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1. Motives for service.

2. Methods of service.

3. Attitude following action.




September 16th, 1920.

I seek to give you today, in closing this series, something of general use.  I wish to speak to you anent service and its perfect rendering.  What I give you in this connection may be of vital use.  Remember always that material gain in knowledge for the individual causes stagnation, obstruction, indigestion and pain, if not passed on with wise discrimination.  Food absorbed by the human body, if not assimilated and passed through the system, causes just the above conditions.  The analogy is correct.  Much tuition comes to many these days, but it is for the use of a needy world, and not for their own exclusive benefit.

In rendering service three things are of moment:—

1. The motive.

2. The method.

3. The attitude following action.

With wrong motives and methods I deal not.  To you they are known.  I indicate the right, and by adjustment of the life of service to my indications comes correction and inspiration.  A life of much service opens up to many these days; see, all of you, that it commences right.  A right beginning is liable to eventuate in continuous correctness, and helps much in the endeavour.  Where failure follows in such a case, all that is needed is readjustment.  In failure where the beginning has been at fault (an inevitable failure), the need is for the renewal of the inner springs of action.


1. The motives for service.

These motives are threefold in the order of their importance:—

a. A realisation of God's plan of evolution, a sensing of the world's dire need, an apprehension of the immediate point of world attainment, and a consequent throwing of the total of one's resources into the furtherance of that end.

b. A definite personal goal of achievement, some great ideal—such as holiness of character—that calls forth the soul's best endeavour; or a realisation of the reality of the Masters of the Wisdom, and a strong inner determination to love, serve, and reach Them at all costs.  When you have this intellectual grip of God's plan, coupled with the strong desire to serve the Great Ones, in physical plane activities will come the working out.

c. A realisation next of one's innate or acquired capacities and a fitting of those capacities to the need appreciated.  Service is of many kinds, and he who wisely renders it, who seeks to find his particular sphere, and who, finding it, gives effort gladly for the benefit of the whole, is the man whose own development proceeds steadily.  But nevertheless the aim of personal progress remains secondary.

2. The methods of service.

These are many and varied.  I can but indicate the ones of paramount importance.

First and foremost comes, as I have often inculcated, the faculty of discrimination.  He who considers that he can attempt all things, who balks not at aught that happens his way, who rushes wildly in where wiser ones refrain, who considers he has capacity for that which [345] arises, who brings zeal but no brains to bear on this problem of service, but dissipates force; he renders oft destructive action, he wastes the time of wiser and greater ones in the correcting of his well meant mistakes, and he serves no end but his own desires.  The reward of good intention may be his, but it is frequently offset by the results of foolish action.  He serves with discrimination who realises wisely his own niche, great or small, in the general scheme; who calculates soberly his mental and intellectual capacity, his emotional calibre and his physical assets and then with the sum of the whole applies himself to fill the niche.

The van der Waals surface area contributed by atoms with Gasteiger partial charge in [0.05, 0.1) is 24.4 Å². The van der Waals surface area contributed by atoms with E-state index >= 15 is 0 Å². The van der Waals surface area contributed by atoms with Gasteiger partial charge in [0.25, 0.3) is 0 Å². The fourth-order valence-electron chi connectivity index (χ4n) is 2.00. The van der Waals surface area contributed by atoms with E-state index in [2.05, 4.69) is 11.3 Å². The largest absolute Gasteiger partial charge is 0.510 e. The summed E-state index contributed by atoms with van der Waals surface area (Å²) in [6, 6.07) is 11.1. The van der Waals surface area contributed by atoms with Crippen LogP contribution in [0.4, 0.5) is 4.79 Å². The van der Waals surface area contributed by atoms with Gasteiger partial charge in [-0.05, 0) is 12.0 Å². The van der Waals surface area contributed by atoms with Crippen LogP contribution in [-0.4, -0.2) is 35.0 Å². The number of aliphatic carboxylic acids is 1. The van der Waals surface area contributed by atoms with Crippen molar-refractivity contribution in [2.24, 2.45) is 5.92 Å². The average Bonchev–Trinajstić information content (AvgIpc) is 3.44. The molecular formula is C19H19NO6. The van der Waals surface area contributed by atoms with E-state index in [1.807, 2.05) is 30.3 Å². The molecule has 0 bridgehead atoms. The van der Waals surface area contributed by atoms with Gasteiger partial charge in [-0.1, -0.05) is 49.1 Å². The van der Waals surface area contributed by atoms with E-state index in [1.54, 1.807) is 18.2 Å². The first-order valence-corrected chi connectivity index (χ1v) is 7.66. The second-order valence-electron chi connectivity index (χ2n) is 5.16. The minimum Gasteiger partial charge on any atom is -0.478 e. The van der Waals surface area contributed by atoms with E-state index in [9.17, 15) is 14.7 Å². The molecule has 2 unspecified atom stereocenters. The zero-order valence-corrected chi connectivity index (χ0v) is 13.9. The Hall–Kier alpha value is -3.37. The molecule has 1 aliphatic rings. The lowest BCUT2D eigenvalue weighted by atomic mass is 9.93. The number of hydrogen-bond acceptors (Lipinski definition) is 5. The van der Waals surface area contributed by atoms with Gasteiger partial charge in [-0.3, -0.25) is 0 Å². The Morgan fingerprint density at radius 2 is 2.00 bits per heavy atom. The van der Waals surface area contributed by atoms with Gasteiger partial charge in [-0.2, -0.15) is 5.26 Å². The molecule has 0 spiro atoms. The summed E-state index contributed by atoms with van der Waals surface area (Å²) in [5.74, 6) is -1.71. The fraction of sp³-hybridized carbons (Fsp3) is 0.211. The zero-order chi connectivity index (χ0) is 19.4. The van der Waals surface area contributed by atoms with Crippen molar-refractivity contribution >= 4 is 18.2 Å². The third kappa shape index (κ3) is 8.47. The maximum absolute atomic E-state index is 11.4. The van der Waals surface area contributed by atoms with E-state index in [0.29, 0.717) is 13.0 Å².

He serves with discrimination who judges with the aid of his Higher Self and the Master what is the nature and the measure of the problem to be solved, and is not guided by the well meant though often ill-judged suggestions, requests and demands of his fellow-servers.

He serves with discrimination who brings a realisation of time into action, and comprehending that each day contains but twenty-four hours and that his capacity contains but the expenditure of just so much force and no more, wisely adjusts his capacity and the time available to each other.

Next follows a wise control of the physical vehicle.  A good server causes the Master no anxiety from physical causes, and may be trusted so to guard and husband his physical strength that he is always available for the carrying out of the Master's requests.  He does not fail from physical disability.  He sees that his lower vehicle gets sufficient rest, and adequate sleep.  He rises early and retires at a seemly hour.  He relaxes whenever possible; he eats wholesome and suitable food and refrains from heavy eating.  A little food, well chosen and well masticated, is far better than a heavy meal.  The human race [346] eats these days, as a rule, four times as much as is required.  He ceases from work when (through accident or the recurrence of inherited physical disability) his body reacts against action and cries out for attention.  He then seeks rest, sleep, dietary precautions and necessary medical attention.  He obeys all wise instruction, giving time for his recovery.

The next step is a steady care and control of the emotional body.  This is the most difficult of the vehicles to tend, as is well known.  No excessive emotion is permitted, though strong currents of love for all that breathe are allowed to sweep through.  Love, being the law of the system, is constructive and stabilising, and carries all on in line with the law.  No fear or worry or care shake the emotional body of the aspiring servant of all.  He cultivates serenity, stability, and a sense of secure dependence on God's law.  A joyous confidence characterises his habitual attitude.  He harbours no jealousy, no cloudy grey depression, and no greed or self-pity, but—realising that all men are brothers and that all that is exists for all—he proceeds calmly on his way.